The industry "strongly believes that drivers must take advantage of their off-duty periods for rest, and that drivers should not drive if they are fatigued," he said in a statement.
Wal-Mart truck driver Kevin Roper had had no sleep for more than 24 hours before he plowed into the back of Morgan's limo bus about 1 a.m. on Saturday, according to local authorities. Roper, 35, of Jonesboro, Georgia, apparently failed to slow for traffic ahead on the New Jersey Turnpike in Cranbury Township and swerved at the last minute to avoid a crash. Instead, his big rig smashed into the back of Morgan's chauffeured Mercedes limo bus, authorities said.
McNair was killed and Morgan, 45, a former "Saturday Night Live" and "30 Rock" cast member, and two other companions were hospitalized in critical condition. Roper has been charged with death by auto and four counts of assault by auto.
Scientists say sleep deprivation affects behavior much like alcohol, eroding judgment and slowing reflexes. In several accidents investigated by the National Transportation Safety Board, commercial drivers suffering from lack of sleep have driven straight into vehicles clearly visible to them without applying brakes or applying them too late because they failed to grasp what they were seeing.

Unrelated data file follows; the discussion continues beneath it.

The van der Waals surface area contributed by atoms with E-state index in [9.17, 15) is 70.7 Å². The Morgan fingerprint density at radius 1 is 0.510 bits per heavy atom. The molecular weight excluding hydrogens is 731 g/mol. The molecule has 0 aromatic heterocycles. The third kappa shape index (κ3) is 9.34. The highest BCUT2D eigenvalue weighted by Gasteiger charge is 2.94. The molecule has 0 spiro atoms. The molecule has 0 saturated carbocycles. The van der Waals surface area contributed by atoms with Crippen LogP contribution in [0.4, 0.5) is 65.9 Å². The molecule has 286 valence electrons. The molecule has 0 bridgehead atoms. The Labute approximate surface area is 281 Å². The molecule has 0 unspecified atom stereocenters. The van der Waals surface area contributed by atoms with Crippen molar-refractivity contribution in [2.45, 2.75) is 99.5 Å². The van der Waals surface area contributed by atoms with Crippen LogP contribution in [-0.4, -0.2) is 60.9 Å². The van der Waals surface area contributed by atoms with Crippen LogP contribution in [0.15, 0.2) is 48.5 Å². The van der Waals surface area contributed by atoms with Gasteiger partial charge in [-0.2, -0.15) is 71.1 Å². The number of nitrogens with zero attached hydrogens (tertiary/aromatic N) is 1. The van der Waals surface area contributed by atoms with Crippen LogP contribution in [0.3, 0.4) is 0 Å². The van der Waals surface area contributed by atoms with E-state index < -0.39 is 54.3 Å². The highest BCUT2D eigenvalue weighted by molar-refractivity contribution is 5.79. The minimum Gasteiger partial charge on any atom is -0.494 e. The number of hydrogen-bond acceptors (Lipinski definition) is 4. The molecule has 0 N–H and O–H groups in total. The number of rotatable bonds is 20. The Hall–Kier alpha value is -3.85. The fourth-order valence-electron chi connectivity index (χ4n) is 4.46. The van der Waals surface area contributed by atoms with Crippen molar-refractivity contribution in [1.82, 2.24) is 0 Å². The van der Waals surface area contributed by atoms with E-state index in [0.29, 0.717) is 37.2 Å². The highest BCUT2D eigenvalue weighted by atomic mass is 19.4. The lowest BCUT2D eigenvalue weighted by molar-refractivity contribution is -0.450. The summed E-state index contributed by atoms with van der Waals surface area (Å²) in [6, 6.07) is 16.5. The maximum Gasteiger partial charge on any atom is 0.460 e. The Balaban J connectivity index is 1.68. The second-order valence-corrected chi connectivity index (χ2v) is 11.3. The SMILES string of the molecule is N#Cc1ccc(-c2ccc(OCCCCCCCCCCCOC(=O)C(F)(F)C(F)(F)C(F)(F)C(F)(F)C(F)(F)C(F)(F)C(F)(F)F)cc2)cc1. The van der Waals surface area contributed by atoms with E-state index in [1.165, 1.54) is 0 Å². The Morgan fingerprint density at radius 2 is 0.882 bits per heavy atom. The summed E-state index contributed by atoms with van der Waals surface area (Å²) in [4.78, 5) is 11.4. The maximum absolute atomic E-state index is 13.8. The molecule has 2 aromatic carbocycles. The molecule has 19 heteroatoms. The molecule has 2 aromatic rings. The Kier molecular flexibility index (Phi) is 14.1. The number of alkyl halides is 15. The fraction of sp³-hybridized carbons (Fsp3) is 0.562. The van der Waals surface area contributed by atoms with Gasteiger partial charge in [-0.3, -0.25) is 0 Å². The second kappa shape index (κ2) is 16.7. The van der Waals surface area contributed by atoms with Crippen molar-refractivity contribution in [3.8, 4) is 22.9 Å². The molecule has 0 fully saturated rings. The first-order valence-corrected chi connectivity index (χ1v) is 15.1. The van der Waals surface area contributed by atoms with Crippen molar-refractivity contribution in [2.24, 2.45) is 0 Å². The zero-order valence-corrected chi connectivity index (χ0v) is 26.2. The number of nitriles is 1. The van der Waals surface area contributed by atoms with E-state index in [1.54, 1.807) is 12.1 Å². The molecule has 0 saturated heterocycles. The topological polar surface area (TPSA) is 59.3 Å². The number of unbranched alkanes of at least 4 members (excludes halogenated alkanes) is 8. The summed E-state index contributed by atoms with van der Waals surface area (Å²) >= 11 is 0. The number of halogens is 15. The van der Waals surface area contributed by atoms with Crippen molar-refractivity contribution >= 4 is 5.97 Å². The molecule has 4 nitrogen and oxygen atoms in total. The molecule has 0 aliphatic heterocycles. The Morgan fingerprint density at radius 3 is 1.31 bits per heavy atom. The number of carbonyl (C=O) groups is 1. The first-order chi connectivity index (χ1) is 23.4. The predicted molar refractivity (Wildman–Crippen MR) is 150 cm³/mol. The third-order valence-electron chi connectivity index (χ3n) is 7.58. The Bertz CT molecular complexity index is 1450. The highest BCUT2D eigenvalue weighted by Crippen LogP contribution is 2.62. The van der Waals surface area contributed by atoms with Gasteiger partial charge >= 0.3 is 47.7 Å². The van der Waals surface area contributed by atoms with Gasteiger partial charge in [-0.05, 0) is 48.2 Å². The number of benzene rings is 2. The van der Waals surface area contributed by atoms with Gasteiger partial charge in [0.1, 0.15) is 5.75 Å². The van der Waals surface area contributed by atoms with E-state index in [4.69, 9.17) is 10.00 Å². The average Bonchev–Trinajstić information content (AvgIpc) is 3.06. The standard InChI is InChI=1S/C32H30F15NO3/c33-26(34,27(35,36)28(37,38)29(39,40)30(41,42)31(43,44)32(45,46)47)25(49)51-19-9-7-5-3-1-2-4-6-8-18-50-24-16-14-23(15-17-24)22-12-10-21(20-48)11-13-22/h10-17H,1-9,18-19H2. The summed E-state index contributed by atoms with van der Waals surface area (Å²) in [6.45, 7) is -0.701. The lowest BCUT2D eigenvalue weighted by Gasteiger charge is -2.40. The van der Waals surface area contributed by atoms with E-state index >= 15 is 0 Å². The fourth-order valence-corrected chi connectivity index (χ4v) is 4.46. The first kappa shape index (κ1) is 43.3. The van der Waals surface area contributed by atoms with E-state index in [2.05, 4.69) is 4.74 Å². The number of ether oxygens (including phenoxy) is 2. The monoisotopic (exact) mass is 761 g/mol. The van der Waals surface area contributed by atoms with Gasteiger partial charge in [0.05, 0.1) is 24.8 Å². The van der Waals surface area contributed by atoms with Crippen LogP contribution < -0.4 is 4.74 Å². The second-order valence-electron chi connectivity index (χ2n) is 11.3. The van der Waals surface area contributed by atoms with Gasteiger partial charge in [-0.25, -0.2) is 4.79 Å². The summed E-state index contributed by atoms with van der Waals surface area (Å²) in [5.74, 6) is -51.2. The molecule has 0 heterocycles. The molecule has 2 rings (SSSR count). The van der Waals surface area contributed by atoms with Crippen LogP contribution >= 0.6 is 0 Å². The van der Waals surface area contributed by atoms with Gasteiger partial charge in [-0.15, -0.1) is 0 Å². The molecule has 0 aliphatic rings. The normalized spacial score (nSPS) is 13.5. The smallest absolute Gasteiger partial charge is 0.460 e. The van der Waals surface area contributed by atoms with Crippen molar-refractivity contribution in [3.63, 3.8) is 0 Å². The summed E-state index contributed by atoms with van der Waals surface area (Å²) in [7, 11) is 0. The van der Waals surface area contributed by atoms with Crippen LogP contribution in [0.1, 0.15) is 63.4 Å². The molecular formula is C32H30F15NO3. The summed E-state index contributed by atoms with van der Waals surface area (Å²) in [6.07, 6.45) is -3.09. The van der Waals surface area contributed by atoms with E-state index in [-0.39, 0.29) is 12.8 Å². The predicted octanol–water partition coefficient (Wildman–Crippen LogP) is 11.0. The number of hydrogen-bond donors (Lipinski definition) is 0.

Accidents involving tired truckers also tend to have larger numbers of deaths and severe injuries because of the damaged inflicted by trucks weighing tens of thousands of pounds, according to investigators.
The provision added to the transportation spending bill by Sen. Susan Collins, R-Maine, and supported by the trucking industry, rolls back regulations governing driver hours that were put in place last summer by the motor carrier administration.
Before the regulations were put in place, long-haul truck drivers could start each work week after 34 hours off duty. After the regulations were put in place, drivers could still start a new work week after 34 hours off, but they can no longer do that every week.